1. Milk it-
As a struggling rookie, I was completely thrown by my daughter’s new feeding pattern at three months old of nursing a little, fussing, nursing more, falling asleep, and nursing a little more … for hours on end in the evening. I felt trapped, bored, and, even worse, convinced that her erratic eating (and my subsequent frustration) were proof I was a bad mother. Then I learned that a cluster-feeding baby can try the patience of even the most seasoned nursing mother, that it’s completely normal, and it has nothing to do with me. Here are 7 things that helped me get through this feeding phase without losing my marbles. I hope they help you, too!
2. Change the scenery-
At first, I would always feed my daughter in her room, which was all lovely and cozy when it took an hour or less. But when she was cluster-feeding, I began to feel isolated and irritated in there, so I started setting up camp in other rooms of the house: in bed when I was tired, in the rec room (my husband’s chief hangout) when I wanted company, and in the living room when I wanted a view. Though the rocking chair in her room was particularly comfortable for nursing, I soon found that I could get comfy enough anywhere so long as I had my nursing pillow and a safe and easily accessible place to put her if she nodded off (so that I could get up and stretch, use the bathroom, or run to the fridge).
3. Get a breast pump-
If you haven’t already, buy a breast pump and learn how to use it. Yes, the learning process may be frustrating and uncomfortable — it certainly was for me — but the payoff was huge: My husband got to feed the baby, which was a very nice bonding experience for the two of them and an important learning experience for her. I got to leave the house and take a nice, long, sanity-restoring walk. Win-win-win.
4. Milk it-
No, that’s not a typo; I mean milk this unique situation in which you find yourself. Instead of fretting about what cluster-feeding is keeping you from doing, think about what it can get you out of doing. I wasn’t above sending my husband out to pick up my library books, or ice cream, or even, on just a few occasions, upstairs to get something I forgot. A cluster-feed is a good time for a back or foot rub, too.
5. Stock your kitchen-
In the beginning, cluster-feeding made me “hangry” (so hungry that you’re angry). On one desperate occasion, I remember rummaging through the fridge, my baby girl under my other arm like a football, until I came up with the only thing edible that didn’t require any preparation: leftover chicken wings. Unfortunately, chicken wings are perhaps the worst possible thing to eat with one hand. Long story short: I got barbeque sauce on my baby; I was a country song come to life. If you love to eat as much as I do though, noshing with abandon is another upside to this cluster-feeding deal. Most of those calories go straight to the baby, so she’s the one who will plump up. (At least that’s what I told myself, and it turned out to be true.)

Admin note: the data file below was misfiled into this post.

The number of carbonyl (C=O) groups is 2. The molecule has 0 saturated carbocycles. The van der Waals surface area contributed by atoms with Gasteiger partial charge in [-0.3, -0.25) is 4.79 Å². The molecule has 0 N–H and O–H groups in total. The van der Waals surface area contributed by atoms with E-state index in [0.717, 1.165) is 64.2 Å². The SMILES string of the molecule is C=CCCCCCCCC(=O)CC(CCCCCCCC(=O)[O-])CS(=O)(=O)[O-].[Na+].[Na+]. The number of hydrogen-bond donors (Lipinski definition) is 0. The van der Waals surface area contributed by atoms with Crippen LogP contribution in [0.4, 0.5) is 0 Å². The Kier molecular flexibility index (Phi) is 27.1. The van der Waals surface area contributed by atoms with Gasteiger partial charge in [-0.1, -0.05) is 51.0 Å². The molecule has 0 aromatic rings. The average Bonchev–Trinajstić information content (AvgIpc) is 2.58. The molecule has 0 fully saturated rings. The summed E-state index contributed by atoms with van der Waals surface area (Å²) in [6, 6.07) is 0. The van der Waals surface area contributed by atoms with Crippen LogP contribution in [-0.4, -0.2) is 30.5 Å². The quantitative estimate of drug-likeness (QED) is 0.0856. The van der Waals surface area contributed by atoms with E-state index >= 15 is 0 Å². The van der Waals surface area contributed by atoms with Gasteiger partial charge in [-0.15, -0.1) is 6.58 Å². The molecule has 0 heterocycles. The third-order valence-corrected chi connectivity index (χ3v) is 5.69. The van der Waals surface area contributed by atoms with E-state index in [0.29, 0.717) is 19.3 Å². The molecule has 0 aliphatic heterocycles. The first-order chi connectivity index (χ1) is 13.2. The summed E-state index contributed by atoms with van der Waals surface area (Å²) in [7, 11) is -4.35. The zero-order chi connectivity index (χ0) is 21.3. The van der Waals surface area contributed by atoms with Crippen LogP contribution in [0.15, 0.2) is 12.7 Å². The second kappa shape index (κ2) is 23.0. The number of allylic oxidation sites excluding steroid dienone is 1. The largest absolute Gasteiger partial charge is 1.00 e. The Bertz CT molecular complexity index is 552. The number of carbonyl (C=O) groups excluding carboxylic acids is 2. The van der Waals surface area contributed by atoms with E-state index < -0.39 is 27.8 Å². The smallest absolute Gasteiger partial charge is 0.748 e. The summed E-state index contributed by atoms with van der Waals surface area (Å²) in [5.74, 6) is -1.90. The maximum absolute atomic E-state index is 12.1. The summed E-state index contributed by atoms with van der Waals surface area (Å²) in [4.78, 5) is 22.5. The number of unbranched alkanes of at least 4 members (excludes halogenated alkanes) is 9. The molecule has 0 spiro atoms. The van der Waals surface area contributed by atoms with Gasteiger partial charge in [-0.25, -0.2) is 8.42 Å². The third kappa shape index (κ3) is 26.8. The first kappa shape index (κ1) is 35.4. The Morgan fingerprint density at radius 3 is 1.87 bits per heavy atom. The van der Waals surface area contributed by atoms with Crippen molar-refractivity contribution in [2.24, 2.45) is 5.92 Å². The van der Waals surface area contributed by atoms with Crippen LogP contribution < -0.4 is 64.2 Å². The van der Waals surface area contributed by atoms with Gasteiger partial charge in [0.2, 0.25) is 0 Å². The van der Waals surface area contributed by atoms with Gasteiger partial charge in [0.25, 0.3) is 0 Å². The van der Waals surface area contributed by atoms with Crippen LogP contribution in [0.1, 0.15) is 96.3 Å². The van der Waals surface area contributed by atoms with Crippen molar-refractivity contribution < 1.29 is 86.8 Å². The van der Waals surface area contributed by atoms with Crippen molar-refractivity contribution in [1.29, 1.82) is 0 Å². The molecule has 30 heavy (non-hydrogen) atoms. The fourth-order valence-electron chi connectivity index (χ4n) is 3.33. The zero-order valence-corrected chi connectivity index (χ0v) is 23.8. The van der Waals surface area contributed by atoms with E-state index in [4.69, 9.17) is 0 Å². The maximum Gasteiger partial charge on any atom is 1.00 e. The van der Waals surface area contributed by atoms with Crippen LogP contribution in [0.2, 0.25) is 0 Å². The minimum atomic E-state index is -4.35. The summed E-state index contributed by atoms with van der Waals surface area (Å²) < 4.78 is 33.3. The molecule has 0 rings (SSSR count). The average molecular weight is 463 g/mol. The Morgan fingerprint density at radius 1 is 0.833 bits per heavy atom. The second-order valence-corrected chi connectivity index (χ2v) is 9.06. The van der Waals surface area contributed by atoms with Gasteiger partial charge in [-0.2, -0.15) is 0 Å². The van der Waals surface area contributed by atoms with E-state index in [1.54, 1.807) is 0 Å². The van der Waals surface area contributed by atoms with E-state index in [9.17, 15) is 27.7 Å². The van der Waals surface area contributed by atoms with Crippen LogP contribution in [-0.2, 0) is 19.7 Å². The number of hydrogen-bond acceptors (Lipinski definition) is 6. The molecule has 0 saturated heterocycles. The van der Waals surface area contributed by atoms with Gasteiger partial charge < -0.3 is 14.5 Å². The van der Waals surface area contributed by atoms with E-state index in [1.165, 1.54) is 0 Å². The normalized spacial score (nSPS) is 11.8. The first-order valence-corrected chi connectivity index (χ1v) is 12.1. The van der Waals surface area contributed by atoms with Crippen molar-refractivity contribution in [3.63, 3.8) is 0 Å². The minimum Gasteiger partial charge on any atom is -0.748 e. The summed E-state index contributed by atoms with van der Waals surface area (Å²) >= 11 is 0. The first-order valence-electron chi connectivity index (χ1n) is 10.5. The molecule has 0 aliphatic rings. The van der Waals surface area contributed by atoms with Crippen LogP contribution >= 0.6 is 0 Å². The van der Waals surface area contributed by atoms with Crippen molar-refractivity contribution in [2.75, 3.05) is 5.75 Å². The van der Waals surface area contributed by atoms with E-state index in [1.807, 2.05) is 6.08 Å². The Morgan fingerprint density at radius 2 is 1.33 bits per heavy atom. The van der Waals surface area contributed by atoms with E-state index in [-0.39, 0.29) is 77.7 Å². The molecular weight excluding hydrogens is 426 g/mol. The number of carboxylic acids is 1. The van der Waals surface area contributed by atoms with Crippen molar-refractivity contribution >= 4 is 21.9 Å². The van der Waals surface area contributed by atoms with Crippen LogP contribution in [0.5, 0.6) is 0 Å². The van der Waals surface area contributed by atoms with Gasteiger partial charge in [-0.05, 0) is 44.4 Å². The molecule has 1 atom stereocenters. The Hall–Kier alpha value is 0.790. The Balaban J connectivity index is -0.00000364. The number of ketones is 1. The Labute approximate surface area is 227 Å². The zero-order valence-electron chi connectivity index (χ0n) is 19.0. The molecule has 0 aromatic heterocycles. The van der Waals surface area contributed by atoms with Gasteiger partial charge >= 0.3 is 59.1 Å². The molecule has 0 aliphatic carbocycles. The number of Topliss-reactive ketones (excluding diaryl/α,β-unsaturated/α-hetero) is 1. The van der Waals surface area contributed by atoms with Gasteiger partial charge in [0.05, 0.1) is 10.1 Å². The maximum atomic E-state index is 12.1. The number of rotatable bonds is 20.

When it comes to losing the last of one’s pregnancy pudge, a cluster-feed is a good time to get that little bit in. Use light weights — the kind you can attach to your arm or ankle with a velcro strap are particularly handy for a few bicep curls or calf raises while sitting upright in a chair with good back support and a nursing pillow. Ready for the advanced class? Sit on a balance ball instead of the chair; simply maintaining good posture while doing so will strengthen your core muscles. And of course, there’s Kegels …
7. Use your head-
When I was up for something a bit more intellectually demanding, I did the Sunday Times crossword or read, usually aloud, until my baby started to fall asleep (I highly enjoyed David Sedaris’ awesome essay collection, Naked; hopefully she retained none of it). When I felt the need to be “productive,” I flipped through my cookbooks, planned meals, and made grocery lists. I also made appointments and called my sister. There were even a few times when I managed to arrange the nursing pillow just so with my laptop across my legs and did things that required a minimum of typing, like check email/Facebook/Twitter, edit photos, and catch up on the news.
Cluster-feeding is a great time to indulge in your mindless pleasure of choice. For me this meant watching TV. But rather than be at the mercy of regularly scheduled programming, I used Netflix and borrowed seasons of shows on DVD from friends. (It’s thanks to cluster-feeding that I became hopelessly addicted to Chuck.) I also listened to lots of podcasts and public radio. And when I was so tired that even these activities seemed taxing, I’d set up camp in my bed, and we’d drift off together. It took me some time to figure out how to nurse lying on my side with the baby next to me, and I did more daydreaming than actual sleeping, but it was still very relaxing.
I realize it may seem like I simply latched the baby on and then went about satisfying my own needs, but truly that wasn’t the case. I found that the coping strategies I came up with — changing the scenery, stocking the fridge, stimulating my mind — gave me more ways to engage with her, not less. We talked recipes, puzzled over crossword clues, and chatted with Grandma on the phone. Letting my husband sub in with a bottle gave me more energy and patience for the fussy times. And no matter where I was, or what I was eating or doing while she nursed, I still had plenty of those blissful Renaissance-Madonna-and-child moments where I simply stared at her in adoration — they were just all the sweeter for being interspersed with the odd status update or snooze. And now that my daughter is a busy 10-month-old who can barely keep still for a 10-minute nursing session, let alone a two-hour snuggle, I miss those cluster-feeding days. Just a little bit.